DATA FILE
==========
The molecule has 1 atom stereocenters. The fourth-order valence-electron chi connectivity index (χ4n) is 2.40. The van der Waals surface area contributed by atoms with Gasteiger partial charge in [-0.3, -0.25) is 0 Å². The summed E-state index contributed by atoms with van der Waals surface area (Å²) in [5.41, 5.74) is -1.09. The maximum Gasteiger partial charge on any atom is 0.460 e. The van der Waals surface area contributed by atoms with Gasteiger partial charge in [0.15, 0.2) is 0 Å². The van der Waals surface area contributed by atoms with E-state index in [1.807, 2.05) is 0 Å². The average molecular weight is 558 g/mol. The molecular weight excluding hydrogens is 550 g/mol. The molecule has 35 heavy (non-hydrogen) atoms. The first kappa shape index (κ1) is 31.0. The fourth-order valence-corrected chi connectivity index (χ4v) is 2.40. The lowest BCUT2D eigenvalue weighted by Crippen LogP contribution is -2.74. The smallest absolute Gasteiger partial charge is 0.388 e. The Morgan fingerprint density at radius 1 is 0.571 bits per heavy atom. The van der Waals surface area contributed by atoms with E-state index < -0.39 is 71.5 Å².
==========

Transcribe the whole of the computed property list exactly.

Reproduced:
The molecule has 1 atom stereocenters. The fourth-order valence-electron chi connectivity index (χ4n) is 2.40. The van der Waals surface area contributed by atoms with Gasteiger partial charge in [-0.3, -0.25) is 0 Å². The summed E-state index contributed by atoms with van der Waals surface area (Å²) in [5.41, 5.74) is -1.09. The maximum Gasteiger partial charge on any atom is 0.460 e. The van der Waals surface area contributed by atoms with Gasteiger partial charge in [0.15, 0.2) is 0 Å². The van der Waals surface area contributed by atoms with E-state index in [1.807, 2.05) is 0 Å². The average molecular weight is 558 g/mol. The molecular weight excluding hydrogens is 550 g/mol. The molecule has 35 heavy (non-hydrogen) atoms. The first kappa shape index (κ1) is 31.0. The fourth-order valence-corrected chi connectivity index (χ4v) is 2.40. The lowest BCUT2D eigenvalue weighted by Crippen LogP contribution is -2.74. The smallest absolute Gasteiger partial charge is 0.388 e. The Morgan fingerprint density at radius 1 is 0.571 bits per heavy atom. The van der Waals surface area contributed by atoms with E-state index < -0.39 is 71.5 Å².